Posts Tagged "lahar"

Activity in Colombian Volcano Sparks Concern

Posted by on Jun 1, 2016 in All Posts, Featured Posts, News | 0 comments

Activity in Colombian Volcano Sparks Concern

Spread the News:ShareA large glacier-capped volcano in Colombia, the Nevado del Ruiz, has shown significant activity in recent weeks, raising fears of destructive mudflows known as lahars. Photographers recorded ash emissions starting on May 19. The Colombian Geological Service noted volcanic activity and tremors at the volcano early on the morning of May 22. The 5,321 meter high stratovolcano, located in Colombia’s Los Nevados National Park, initially emitted a 1,300-meter plume of ash at 2:35 a.m., followed by a second 2,300-meter plume at 5:51 a.m. causing the temporary shut down of La Numbia Airport. Activity continued through May 25, when an additional ash emission occurred at 7:00 a.m. Though the volcano has not erupted, conditions remain unstable and the possibility of further activity is being closely monitored, particularly since the seismic activity suggests the movement of magma in the volcano, raising the possibility of an eruption. The Colombian Geological Service has set the warning level at yellow.  The volcanic activity at Nevado del Ruiz sparked concern from the scientific community, as the volcano is historically known for its deadly eruptions. When the Nevado del Ruiz erupted in November of 1985, it caused what is today considered the worst volcanic disaster in South America’s history, and the fourth worst in the world. Over 23,000 Colombians were killed, with the majority of fatalities in the town of Armero. However, it was not the eruption itself that caused such extensive damage—the glaciers at the summit of Nevado del Ruiz are what made the event so deadly. Volcán del Ruiz, belleza al amanecer https://t.co/0uf0sBJxvy vía @lapatriacom pic.twitter.com/3VjTOReR1W — Periódico LA PATRIA (@lapatriacom) May 31, 2016 “Glaciers and volcanoes can be a particularly hazardous combination,” commented Jerry McManus of Columbia’s Lamont-Doherty Earth Observatory in an email to GlacierHub. “The snow and ice provide a ready source of water for the potential generation of destructive lahars during eruptions.” Lahars, rather than lava, are what leveled the town of Armero and caused the resulting fatalities. Lahars are large mudflows caused by summit glacier melt during an eruption. The combination of water and volcanic rock debris, known as pyroclastic material, creates a material similar to liquid concrete. The 1985 eruption of Nevado del Ruiz created four lahars, which flowed down the volcano at speeds up to 30 kilometers per hour. Armero, located 48 kilometers from the base of the volcano, did not have time to prepare or evacuate. In the aftermath of the disaster, the Colombian government was strongly criticized for underestimating the dangerous impacts of the relatively small eruption despite warnings from volcanologists. The population of the region has grown over the past three decades, putting more people at risk if an eruption is triggered. Over 500,000 Colombians live within 30 kilometers of the volcano, well within the range of a lahar—significantly closer than Armero.  With the disaster still fresh in the minds of the Colombian government and scientific community, the current activity at the Nevado del Ruiz is being more closely monitored. Spread the...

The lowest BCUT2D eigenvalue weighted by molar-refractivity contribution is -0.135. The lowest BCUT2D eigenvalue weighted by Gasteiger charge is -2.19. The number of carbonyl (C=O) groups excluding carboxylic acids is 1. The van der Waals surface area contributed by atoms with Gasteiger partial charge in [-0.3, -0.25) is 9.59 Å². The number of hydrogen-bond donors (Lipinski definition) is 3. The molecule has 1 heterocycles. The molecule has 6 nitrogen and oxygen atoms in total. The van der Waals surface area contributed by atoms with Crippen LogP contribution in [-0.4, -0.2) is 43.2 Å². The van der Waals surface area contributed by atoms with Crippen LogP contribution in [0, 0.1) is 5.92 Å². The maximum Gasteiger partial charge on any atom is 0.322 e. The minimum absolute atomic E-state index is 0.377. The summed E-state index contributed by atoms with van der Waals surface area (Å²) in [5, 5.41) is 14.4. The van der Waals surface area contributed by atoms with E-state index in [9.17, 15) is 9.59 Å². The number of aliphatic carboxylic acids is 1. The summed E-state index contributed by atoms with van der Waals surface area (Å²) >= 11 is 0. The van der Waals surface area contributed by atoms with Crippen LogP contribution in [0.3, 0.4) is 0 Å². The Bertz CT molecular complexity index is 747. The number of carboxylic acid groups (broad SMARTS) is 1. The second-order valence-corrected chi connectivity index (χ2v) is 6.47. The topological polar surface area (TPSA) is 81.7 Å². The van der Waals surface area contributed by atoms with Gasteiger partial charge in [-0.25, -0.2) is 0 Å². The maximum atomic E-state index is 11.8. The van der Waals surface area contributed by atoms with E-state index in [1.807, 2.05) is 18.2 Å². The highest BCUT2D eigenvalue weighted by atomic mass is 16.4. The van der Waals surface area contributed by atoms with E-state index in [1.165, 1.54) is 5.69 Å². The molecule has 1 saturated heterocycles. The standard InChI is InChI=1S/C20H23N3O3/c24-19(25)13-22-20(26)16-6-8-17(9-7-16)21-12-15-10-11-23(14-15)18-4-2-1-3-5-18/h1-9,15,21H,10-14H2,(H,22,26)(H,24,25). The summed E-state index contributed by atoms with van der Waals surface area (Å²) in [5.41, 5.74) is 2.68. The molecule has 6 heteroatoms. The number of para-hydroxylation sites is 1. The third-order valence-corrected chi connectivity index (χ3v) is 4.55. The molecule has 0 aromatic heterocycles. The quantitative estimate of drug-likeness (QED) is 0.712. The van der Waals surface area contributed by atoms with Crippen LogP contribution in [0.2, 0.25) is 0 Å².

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A Glacier-covered Volcano in Chile: Will It Erupt Soon?

Posted by on Feb 2, 2016 in All Posts, Featured Posts, News, Science, Uncategorized | 0 comments

A Glacier-covered Volcano in Chile: Will It Erupt Soon?